General Pillow, although shot in the foot, called for reinforcements, which came from General Quitman. The attack faltered, however, when fired upon by the Moella Battalion artillery. Andrews’s column cleared the grove of Mexican troops and linked up with Johnson, but the attack by the 9th and 15th Infantry stalled waiting for scaling ladders. Colonel Ransom in command of the 9th Infantry was killed.

Battle at ChapultepecThe assault continued when Quitman brought up the 1st Brigade under Brigadier General Persifor F. Smith, organizing him on the right, and directed Brigadier General James Shields and the New York and Pennsylvania regiments into the assault. Brigadier General Newman S. Clarke’s brigade arrived on the western slope (along with scaling ladders), and it wasn’t long before the Voltigeurs planted their flag on the parapet of the castle. An assault of 120 handpicked Marines and soldiers attacked the hill from the south; the fighting was hand-to-hand, up close and personal with fixed bayonets as Americans struggled up the steep hill. The small assault force reached the castle at around 0930 and raised an American flag over the fortress. Soon after, General Bravo surrendered to the New York Regiment. Santa Anna watched the Americans take Chapultepec; he is said to have remarked, “I believe if we were to plant our batteries in hell, the damned Yankees would take them from us.”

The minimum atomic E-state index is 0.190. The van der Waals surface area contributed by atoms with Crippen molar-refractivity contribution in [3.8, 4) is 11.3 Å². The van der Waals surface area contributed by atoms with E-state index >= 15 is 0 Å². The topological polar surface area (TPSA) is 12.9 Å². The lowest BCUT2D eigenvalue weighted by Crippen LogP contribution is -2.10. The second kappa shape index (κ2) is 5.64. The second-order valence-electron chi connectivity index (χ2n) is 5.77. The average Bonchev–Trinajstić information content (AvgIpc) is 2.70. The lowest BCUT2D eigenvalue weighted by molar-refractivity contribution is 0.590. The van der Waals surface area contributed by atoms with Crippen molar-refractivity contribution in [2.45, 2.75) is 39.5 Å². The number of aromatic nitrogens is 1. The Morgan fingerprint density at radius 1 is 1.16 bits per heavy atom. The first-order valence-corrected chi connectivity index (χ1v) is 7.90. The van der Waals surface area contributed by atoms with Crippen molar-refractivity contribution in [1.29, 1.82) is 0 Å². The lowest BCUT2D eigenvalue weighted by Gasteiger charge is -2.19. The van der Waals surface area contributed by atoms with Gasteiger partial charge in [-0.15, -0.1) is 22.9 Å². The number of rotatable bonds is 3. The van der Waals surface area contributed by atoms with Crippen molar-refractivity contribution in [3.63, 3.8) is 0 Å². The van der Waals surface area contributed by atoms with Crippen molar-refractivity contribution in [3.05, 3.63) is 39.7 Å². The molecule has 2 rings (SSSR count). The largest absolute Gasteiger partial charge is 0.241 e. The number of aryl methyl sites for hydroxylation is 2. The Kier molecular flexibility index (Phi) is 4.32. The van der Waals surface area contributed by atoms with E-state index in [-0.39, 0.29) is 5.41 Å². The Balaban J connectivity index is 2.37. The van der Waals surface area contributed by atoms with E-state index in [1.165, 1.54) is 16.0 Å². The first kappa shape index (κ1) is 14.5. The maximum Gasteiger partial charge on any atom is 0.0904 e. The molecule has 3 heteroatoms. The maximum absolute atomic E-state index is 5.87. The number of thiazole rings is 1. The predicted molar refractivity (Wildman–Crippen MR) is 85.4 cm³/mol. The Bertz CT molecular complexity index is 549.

Side note: During the battle, thirty men from the Saint Patrick’s Battalion, a group of former US Army soldiers who joined the Mexican side, were executed. These men had been previously captured during the Battle of Churubusco and it was Colonel William S. Harney’s orders to hang them within Chapultepec—within full view of all hands, and at the precise moment the US flag replaced the Mexican tricolor atop the citadel.

General Scott arrived at the Chapultepec Castle and was mobbed by his soldiers. General Worth’s division was sent to support Trousdale’s men on the La Veronica Causeway (present day Avenida Melchor Ocampo) for the main attack against the San Cosme Gate. Trousdale, Garland, Clarke, and Cadwalader’s Brigades began their advance up the causeway.

General Quitman quickly reformed his troops in Chapultepec. Detailing the 15th Regiment to guard the castle and prisoners, he ordered a feint toward the Belen Causeway. The Morelia Battalion, commanded by General Andres Terres, manned the Belen Gate.

By the time Worth started his advance down the San Cosme, having fended off an attack by Mexican cavalry, it was 1600 (4 pm). Garland’s Brigade used the arches of the aqueduct to advance to the right. Clarke’s men passed on the right through a tunnel carved out by sappers.

Marine Captain George Terrett led First Lieutenant John Simms, Second Lieutenant Charles Henderson,[5] and 36 leathernecks in pursuit of enemy troops as they fell back toward the city. Terrett and his Marines raced up the San Cosme causeway under heavy fire. Lieutenant Ulysses S. Grant and twenty soldiers of the 4th Infantry used the bell tower of San Cosme Church to place a mountain howitzer. On the north side Navy lieutenant Raphael Semmes[6] duplicated Grant’s successful maneuver.